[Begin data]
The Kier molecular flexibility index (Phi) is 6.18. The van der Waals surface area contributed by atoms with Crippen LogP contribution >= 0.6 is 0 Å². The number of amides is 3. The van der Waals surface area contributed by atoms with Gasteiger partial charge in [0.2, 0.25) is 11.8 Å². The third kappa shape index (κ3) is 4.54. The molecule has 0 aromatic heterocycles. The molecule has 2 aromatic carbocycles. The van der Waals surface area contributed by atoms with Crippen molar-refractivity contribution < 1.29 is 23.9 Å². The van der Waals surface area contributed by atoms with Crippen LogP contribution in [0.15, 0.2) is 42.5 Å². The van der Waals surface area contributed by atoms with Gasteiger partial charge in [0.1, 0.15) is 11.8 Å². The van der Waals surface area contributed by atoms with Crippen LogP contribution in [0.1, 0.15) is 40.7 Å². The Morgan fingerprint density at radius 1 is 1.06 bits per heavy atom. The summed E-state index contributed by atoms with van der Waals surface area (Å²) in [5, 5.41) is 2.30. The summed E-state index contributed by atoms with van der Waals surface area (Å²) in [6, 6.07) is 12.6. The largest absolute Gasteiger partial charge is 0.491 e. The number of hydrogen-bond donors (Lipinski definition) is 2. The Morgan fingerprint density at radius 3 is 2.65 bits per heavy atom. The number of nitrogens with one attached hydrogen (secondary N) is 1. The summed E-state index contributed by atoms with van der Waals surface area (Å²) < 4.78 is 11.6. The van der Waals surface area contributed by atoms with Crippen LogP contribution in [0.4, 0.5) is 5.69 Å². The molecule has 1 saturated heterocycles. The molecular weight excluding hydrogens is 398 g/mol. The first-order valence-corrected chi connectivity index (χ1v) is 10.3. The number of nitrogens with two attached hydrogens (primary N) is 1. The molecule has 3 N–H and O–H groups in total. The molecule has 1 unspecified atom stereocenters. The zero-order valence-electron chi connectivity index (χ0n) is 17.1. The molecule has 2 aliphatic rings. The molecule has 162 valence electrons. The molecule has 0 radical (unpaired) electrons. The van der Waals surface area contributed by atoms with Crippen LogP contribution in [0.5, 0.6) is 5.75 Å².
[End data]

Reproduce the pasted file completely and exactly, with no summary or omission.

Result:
The Kier molecular flexibility index (Phi) is 6.18. The van der Waals surface area contributed by atoms with Crippen LogP contribution >= 0.6 is 0 Å². The number of amides is 3. The van der Waals surface area contributed by atoms with Gasteiger partial charge in [0.2, 0.25) is 11.8 Å². The third kappa shape index (κ3) is 4.54. The molecule has 0 aromatic heterocycles. The molecule has 2 aromatic carbocycles. The van der Waals surface area contributed by atoms with Crippen molar-refractivity contribution < 1.29 is 23.9 Å². The van der Waals surface area contributed by atoms with Crippen LogP contribution in [0.15, 0.2) is 42.5 Å². The van der Waals surface area contributed by atoms with Gasteiger partial charge in [0.1, 0.15) is 11.8 Å². The van der Waals surface area contributed by atoms with Crippen LogP contribution in [0.1, 0.15) is 40.7 Å². The Morgan fingerprint density at radius 1 is 1.06 bits per heavy atom. The summed E-state index contributed by atoms with van der Waals surface area (Å²) in [5, 5.41) is 2.30. The summed E-state index contributed by atoms with van der Waals surface area (Å²) in [6, 6.07) is 12.6. The largest absolute Gasteiger partial charge is 0.491 e. The number of hydrogen-bond donors (Lipinski definition) is 2. The Morgan fingerprint density at radius 3 is 2.65 bits per heavy atom. The number of nitrogens with one attached hydrogen (secondary N) is 1. The summed E-state index contributed by atoms with van der Waals surface area (Å²) < 4.78 is 11.6. The van der Waals surface area contributed by atoms with Crippen LogP contribution in [0.4, 0.5) is 5.69 Å². The molecule has 1 saturated heterocycles. The molecular weight excluding hydrogens is 398 g/mol. The first-order valence-corrected chi connectivity index (χ1v) is 10.3. The number of nitrogens with two attached hydrogens (primary N) is 1. The molecule has 3 N–H and O–H groups in total. The molecule has 1 unspecified atom stereocenters. The zero-order valence-electron chi connectivity index (χ0n) is 17.1. The molecule has 2 aliphatic rings. The molecule has 162 valence electrons. The molecule has 0 radical (unpaired) electrons. The van der Waals surface area contributed by atoms with Crippen LogP contribution in [0.5, 0.6) is 5.75 Å².